Essay on Abandoned Farmhouse by Ted Kooser
982 WordsMay 8th, 20134 Pages
Dr. Robert Kellerman
March 26, 2013
Their World in Ruins:
“Abandoned Farmhouse” by Ted Kooser
The objects people keep in their homes can tell a story about who they are or were. Each item possessed by the residents of a house is evidence of how these people may have lived. Ted Kooser’s poem “Abandoned Farmhouse” takes the reader on a walkthrough of the remains of a farmhouse where a poor family once lived. In “Abandoned Farmhouse,” Kooser selects seemingly insignificant relics left behind by each family member to illustrate who these people were and how they lived. The picture he paints is a bleak one and reflects the impoverished life which the residents lived within this now lonely and desolate building.…show more content…
Whether this is because of laziness or some other unseen aspect, readers must assume themselves.
Kooser also takes time to emphasize the man’s Bible. There was a Bible found in an upstairs room “with a broken back on the floor, dusty with sun” (4). The Bible says more than first appears. The broken back on the Bible might suggest that “he was a good, God-fearing man” (4) who spent a lot of time reading. Perhaps it means that the man had a temper and threw the Bible in a fit of anger. He could still be a God-fearing man even if he had a temper; the quality of his “God-fearing” is unknown to us. The Bible “on the floor below the window, dusty with sun” (6) makes it seem as though he may have used the sun for light because they were too poor and were unable to pay their bills.
The poem hints that a woman lived with the man in the old farmhouse and that she appeared to be a homemaker. Kooser makes this known when the speaker mentions “the bedroom wall papered with lilacs and the kitchen shelves covered with oilcloth” (10-11). The food choices that the woman had available to feed the family really makes the reader think about the poverty that they may have lived: “money was scarce say the jars of plum preserves and canned tomatoes sealed in the cellar hole” (13-14). What food they had needed to last, as the man had failed to produce any food for his family in his untended fields.
The man living in the abandoned farmhouse was, in fact, not an effective farmer, “say the
"If I write it's to remember, to wake up my sleeping soul, bring my brain to life and discover its secret passageways." Mario Levrero used writing as a tool to connect to his subconscious, and the hidden gems he unearthed were far from anything that resembled the mainstream literature of his time. What's most often said about Mario Levrero's writing is that it's "raro," a term which can be translated as "strange," "weird," or even "rare." I prefer "odd" as in "the odd man out"; Levrero's work does not fit into any established literary genre. This made Levrero too "odd" for a broad public and for most of his literary career his work was read only by the initiated few.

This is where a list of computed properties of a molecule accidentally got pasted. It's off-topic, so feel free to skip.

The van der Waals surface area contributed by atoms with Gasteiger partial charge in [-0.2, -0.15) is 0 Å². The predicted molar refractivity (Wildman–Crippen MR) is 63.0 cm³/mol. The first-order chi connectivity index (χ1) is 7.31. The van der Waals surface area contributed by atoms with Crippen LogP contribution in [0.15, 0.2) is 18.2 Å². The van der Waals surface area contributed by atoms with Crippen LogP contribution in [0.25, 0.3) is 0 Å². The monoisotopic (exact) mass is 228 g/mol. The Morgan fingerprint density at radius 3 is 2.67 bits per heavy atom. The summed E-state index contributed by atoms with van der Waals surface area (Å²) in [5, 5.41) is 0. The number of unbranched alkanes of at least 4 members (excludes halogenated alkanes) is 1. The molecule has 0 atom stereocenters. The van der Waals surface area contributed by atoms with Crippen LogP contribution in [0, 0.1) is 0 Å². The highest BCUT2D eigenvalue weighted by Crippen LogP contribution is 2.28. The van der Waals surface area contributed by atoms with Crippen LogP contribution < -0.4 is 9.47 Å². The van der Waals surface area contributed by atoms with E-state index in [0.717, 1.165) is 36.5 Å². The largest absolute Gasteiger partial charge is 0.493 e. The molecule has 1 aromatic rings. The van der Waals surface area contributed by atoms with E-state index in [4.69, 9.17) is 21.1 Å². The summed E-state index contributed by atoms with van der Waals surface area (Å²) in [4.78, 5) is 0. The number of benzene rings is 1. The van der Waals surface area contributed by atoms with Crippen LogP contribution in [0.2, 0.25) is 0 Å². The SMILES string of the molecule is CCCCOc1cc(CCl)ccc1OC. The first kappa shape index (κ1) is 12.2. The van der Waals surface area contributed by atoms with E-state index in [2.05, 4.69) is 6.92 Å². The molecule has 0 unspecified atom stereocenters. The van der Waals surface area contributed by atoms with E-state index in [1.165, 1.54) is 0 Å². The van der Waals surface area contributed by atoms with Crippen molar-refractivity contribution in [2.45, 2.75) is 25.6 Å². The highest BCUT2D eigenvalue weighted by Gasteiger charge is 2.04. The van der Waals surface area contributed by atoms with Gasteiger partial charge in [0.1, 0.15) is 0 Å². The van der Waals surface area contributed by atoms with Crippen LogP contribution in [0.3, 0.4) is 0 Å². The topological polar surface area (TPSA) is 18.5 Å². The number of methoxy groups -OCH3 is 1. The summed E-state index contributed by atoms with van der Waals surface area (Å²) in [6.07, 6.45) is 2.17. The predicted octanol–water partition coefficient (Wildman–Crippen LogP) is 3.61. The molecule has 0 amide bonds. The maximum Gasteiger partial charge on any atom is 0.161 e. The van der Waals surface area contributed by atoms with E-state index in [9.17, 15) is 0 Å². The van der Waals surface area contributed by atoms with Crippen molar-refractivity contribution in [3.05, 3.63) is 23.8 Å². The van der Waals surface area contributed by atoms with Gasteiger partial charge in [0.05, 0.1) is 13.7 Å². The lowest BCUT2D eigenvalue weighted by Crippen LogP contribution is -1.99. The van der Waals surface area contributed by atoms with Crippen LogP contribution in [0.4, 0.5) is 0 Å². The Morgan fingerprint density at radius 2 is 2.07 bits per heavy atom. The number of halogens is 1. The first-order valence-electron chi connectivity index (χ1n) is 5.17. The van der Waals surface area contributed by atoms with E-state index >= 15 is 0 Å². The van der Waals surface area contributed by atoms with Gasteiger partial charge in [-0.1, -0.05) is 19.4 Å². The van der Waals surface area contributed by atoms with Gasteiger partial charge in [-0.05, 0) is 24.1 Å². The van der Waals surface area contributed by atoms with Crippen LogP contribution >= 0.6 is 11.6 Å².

Levrero's writing has been called fantastical, delirious, bold, bizarre; he drew influence from a range of sources, from Kafka to Carroll to sci-fi, pulp fiction, surrealism, and psychoanalysis. Levrero's styles are as varied as were his interests because he saw writing as an expression of his inner self. "I am the subject of my writing. I write to write myself; it's an auto-construction." In "The Abandoned House," as the house's select group of "fans" gather round to inspect the engineering marvel created by an ant, the last line of the story expresses Levrero's philosophy on writing: "Everyone takes out magnifying glasses; they focus in on the details, applauding the complexity of the work and the symmetry of the sticks. I prefer to look at the structure as a whole. I think that it's beautiful and that its shape resembles, in a way, an ant."
Levrero believed that in order to truly connect with the reader, writing must necessarily contain a piece of the author's soul. When a soul-to-soul connection is achieved the reader makes the text their own, conjuring vivid images from their personal sensory experience. Although this story was written nearly fifty years ago, it feels alive and effervescent; despite the dirt and decay and the lurking dangers, "The Abandoned House," is for me a cheerful place filled with vibrant, happy colors. But that's just my version. Read on to discover yours.